ValueTree, Var, Value, ValueSource, AudioProcessorValueTreeState Performance and preferred usage

I’ve seen a couple discussions about these classes and the performance issues when looking up a property via this style: state[IDs::name]. Is there an official word about the performance limitations of these classes? I’d guess that if it’s good enough for WaveForm/Tracktion, it should be good enough for the rest of us, but maybe the usage of these classes within Tracktion is such that the properties of the entire tree aren’t being updated every frame at 60fps.

What is the preferred data type to be used with ValueTree-related classes? Data that isn’t constantly changing? Data that only changes once per processBlock? Data that only changes when a GUI control receives some kind of interaction?

regarding the var class, it sure seems like a whoooooole lot of extra code to just read/write to a int/float/string/etc, which is what a lot of these ValueTree/ValueSource/etc classes are built around…


What is updating the entire tree at 60fps?

Performance will depend on a lot of things but probably mostly on how many properties a tree has because it will need to iterate the NamedValueSet until it finds the property.

It may look like a lot of code to set a primitive but it’s really just a few function calls that are relatively cheap. The underling var is a wrapper around a primitive.

There’s the listener updates that could be time consuming if you do time consuming things in there but there’s not really a way around that… If you’re interested in the value changing, you need to be notified somehow.

If you’re doing some kind of advanced visualisation, that probably doesn’t belong in the tree.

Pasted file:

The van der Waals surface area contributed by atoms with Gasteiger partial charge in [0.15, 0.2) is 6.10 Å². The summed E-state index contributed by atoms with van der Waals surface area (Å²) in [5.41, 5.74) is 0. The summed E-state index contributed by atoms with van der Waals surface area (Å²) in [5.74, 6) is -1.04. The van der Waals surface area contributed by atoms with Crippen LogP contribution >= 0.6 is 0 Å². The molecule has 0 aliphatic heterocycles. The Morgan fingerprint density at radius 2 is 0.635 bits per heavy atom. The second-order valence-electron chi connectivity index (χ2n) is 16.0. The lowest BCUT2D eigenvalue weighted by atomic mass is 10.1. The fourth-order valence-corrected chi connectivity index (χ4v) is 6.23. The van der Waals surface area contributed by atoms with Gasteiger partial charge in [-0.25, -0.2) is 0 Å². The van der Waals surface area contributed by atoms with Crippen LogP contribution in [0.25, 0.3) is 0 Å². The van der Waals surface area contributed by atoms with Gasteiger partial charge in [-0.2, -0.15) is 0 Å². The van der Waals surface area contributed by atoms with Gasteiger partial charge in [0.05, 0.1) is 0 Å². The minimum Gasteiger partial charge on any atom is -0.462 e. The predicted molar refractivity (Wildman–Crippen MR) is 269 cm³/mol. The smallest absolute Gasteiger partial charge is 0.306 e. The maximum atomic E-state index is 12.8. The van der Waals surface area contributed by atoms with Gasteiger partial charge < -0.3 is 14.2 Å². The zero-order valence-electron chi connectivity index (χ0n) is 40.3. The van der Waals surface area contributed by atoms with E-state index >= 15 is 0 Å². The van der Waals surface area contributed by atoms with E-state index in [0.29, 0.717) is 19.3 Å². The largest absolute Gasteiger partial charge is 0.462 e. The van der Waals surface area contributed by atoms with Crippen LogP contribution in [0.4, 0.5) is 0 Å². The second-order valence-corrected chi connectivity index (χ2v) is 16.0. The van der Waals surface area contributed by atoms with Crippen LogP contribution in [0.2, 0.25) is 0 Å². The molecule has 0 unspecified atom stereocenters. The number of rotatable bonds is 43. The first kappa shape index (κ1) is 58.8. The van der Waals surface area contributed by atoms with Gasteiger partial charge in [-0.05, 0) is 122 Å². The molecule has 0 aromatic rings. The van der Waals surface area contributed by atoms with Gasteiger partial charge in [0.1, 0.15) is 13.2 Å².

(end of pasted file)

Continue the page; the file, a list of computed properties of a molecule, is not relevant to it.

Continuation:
It’s really difficult to say without a concrete use case or profile trace.

I was looking at the source code to a .musicxml file from and even a 1-pager would result in a pretty massive valueTree. My own multi-page large ensemble scores result in musicxml files (they’re plaintext xml) that are greater than 1MB. So, if you’re scrolling around a score with a lot of staves/systems/elements or editing elements, the tree will be iterated quite often.

So, what is the ideal use-case for valueTree/Source/etc? data that doesn’t mutate very often? “Very often” meaning once every 16.667ms… i.e. you probably wouldn’t use a ValueTree to represent the way all points points that define vertices for a Path change over time in an animation

Well if you’re simply reading the data (like in most cases, especially for music notation), I would probably cache the data somehow either using a CachedValue<SomeNotationType> or I would use the ValueTreeObjectList I presented to have a set of concrete objects to use.

In the music notation example, I can’t see what would be updated at 60fps? Surely when you add a note that simply adds a tree? The parent then drawing that section can simply repaint itself? If you need this to be quicker, use a ValueTreeObjectList so you have a concrete bunch of objects.

In Waveform we use some properties that are constantly updating, modulating parameter values or the view start/end positions when scrolling etc. and these work fine.

You probably could get away with all path points stored to a tree and animate them but to be honest if you’re doing something like this you’ll probably have an object which represents the path, some kind of UI object running on a timer updating the path and then drawing it. When you hit save, you can flush the state of the path object to the tree, either in XML node form or simply as a blob of binary data (e.g. Path::writePathToStream or Path::toString).

Animations are a bit of a different use case as they’re not really the model’s state, they’re some kind of extrapolation of it. Think about saving and restoring the above gif. What does it mean? What would you expect to load when you started the app? Would it be halfway through? If so, how does the app know what frame to play next?
It’s probably better to think about it in terms of some “starting data”, then have a time animate that and display it.

Also, don’t worry too much about size, when you start dealing with plugins, multiple megabytes is not unusual for their state. It’s more about the frequency of updates and what you do in response to those. That’s why using async updaters etc. is worthwhile as I discussed in my talk.